by Heather Elvidge
As July’s weather continues to surprise, here comes old Swithin to fill us with dread. The saint’s warning is no empty threat:
“St Swithin’s Day if ye do rain, for forty days it will remain.”
Okay, it’s folklore, yet there is some truth in the old saying. Around mid-July our weather tends to get stuck in a rut. If it’s unsettled now, that’s how it will continue for the rest of the summer.
So who was this wet blanket? Swithin, or Swithun, was a Bishop of Winchester in the ninth century. A humble man, he asked not to be buried in the minster, but outside where the rain could fall on his grave. When he died in 862, his wishes were observed.
However, a century later when Swithin was thought a saint, they moved his remains indoors to a fancy shrine. It was July 15. Downpours followed, causing massive floods.
But let’s not forget, the saint can also foretell a dry spell: “St Swithin’s Day if ye be fair, for forty days ‘twill rain nae mair.”
Rain or no rain, in a village near Scarborough they mark July 15 by proclaiming an ancient right.
Seamer, set on firm ground at the edge of a huge mere, was already a place of note when in1383, Richard II granted the right to hold a weekly market and a yearly fair. The old settlement became a prosperous market town.
Although best known today for the Travellers’ Horse Fair that’s grown up alongside, the main business of Seamer Fair wasn’t the selling of horses. The charter stated, “any lawful goods”. It also allowed residents to sell home-brewed beer to fair-goers, which they advertised by fixing a branch or bush over the door.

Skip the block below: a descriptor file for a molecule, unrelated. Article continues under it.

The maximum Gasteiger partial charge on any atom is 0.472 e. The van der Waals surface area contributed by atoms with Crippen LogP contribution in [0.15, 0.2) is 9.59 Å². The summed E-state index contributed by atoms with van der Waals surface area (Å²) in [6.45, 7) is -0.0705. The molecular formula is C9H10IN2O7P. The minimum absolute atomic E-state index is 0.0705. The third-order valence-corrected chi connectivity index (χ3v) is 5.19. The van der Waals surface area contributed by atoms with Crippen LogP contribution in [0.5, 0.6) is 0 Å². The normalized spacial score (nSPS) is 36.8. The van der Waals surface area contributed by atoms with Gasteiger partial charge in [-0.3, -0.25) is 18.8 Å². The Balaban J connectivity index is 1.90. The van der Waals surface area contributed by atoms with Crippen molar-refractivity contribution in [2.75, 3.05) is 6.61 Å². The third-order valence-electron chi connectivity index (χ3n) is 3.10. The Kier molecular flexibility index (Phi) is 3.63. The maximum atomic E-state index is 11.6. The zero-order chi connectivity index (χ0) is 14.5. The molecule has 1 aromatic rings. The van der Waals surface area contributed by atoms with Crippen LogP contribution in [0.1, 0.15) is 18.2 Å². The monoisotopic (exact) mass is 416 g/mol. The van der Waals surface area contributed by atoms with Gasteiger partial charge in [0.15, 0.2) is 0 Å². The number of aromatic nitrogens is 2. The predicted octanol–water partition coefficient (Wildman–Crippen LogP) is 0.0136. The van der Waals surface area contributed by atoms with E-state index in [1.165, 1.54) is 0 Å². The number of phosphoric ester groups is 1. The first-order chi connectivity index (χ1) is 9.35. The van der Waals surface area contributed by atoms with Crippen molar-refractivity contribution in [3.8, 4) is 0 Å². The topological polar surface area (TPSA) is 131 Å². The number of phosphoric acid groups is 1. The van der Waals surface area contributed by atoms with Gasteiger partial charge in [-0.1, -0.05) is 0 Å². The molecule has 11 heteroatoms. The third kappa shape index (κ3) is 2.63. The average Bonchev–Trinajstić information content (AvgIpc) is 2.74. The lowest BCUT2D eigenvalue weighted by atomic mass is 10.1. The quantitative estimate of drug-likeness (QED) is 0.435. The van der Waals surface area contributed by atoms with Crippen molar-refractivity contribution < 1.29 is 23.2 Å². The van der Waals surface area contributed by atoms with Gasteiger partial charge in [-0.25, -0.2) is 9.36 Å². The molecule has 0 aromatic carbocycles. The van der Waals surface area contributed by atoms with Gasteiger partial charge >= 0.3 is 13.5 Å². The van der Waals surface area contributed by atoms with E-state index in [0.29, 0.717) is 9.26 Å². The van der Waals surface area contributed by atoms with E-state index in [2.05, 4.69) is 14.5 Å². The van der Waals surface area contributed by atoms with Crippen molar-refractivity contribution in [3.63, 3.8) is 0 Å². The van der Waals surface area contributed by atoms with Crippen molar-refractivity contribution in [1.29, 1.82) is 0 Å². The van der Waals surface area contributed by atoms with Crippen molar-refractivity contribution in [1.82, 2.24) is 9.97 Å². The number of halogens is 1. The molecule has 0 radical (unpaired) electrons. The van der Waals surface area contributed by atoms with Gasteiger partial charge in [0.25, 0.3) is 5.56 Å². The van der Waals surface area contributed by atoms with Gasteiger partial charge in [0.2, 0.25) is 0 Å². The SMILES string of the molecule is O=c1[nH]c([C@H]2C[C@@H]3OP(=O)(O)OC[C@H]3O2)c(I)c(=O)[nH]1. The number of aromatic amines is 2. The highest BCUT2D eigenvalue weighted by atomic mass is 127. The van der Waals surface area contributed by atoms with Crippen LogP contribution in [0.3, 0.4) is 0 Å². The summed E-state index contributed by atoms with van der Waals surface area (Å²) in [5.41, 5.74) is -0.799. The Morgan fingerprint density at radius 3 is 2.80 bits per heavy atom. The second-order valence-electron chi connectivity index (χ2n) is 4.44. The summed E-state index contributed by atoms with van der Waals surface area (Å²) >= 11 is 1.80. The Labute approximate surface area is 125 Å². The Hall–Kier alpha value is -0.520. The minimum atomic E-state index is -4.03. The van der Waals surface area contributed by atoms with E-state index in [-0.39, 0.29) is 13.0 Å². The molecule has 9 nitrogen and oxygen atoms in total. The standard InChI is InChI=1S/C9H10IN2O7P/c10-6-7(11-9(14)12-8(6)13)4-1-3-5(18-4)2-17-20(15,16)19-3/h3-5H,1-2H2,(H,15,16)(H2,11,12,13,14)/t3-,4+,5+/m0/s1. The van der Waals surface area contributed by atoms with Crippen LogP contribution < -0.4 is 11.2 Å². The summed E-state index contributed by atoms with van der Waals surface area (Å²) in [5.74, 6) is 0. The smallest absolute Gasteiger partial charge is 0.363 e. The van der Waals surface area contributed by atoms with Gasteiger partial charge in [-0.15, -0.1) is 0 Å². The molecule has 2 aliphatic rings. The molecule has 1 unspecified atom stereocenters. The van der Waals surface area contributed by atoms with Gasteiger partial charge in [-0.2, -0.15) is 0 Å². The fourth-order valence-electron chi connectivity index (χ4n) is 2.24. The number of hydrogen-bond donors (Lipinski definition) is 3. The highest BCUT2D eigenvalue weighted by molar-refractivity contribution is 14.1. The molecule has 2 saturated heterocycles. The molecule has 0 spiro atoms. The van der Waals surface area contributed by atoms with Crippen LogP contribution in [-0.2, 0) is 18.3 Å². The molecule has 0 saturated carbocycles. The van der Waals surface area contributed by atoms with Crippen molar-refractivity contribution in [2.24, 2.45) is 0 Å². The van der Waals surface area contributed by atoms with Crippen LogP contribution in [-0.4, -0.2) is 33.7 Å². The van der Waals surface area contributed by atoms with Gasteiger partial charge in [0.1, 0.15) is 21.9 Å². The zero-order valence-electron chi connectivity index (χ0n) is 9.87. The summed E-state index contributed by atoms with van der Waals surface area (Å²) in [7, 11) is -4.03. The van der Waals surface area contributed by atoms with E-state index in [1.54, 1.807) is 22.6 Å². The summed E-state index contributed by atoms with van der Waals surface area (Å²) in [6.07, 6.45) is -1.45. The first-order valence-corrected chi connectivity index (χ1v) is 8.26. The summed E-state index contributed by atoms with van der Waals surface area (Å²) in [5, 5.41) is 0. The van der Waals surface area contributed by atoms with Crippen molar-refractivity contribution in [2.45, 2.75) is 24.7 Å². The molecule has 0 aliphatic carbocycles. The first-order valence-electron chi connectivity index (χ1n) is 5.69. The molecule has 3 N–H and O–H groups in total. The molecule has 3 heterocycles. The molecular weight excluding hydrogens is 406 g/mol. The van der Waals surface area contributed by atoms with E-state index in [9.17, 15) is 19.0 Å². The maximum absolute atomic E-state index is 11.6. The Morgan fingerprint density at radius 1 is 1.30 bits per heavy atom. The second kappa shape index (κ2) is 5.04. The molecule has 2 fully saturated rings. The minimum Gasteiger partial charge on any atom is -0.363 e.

When it came to buying and selling, at fairs and elsewhere, certain customs had to be observed. The first money a trader took was known as “hansel” and it set the tone for the rest of the day. It was better to sell at a lower price, than to scare off a buyer and lose the hansel. The trader would spit on the lucky coin before tucking it away.
By the 1890s the great Sea Mere that gave the village its name was long gone, the land drained and put under the plough. Seamer’s nine inns had been reduced to two. At the annual fair merry-making threatened to overshadow the trading, but even so the fair managed another thirty-odd years.
Today, some Seamer residents are tired of July 15. The day’s events are low-key; all that remains is the fair’s opening ceremony, the reading of the charter on horseback. This was important in the past because fairs were exempt from local trading laws, so everyone needed to know when the special conditions began and ended.
When the old fairs disappeared the gap was filled by new-style agricultural shows. They combined the fun — food, drink, music, entertainment, stalls — with classes for prime livestock and demonstrations of the latest machinery. Today they’re more popular than ever, and Driffield Show is one of the biggest. Let’s hope the sun shines there on July 16.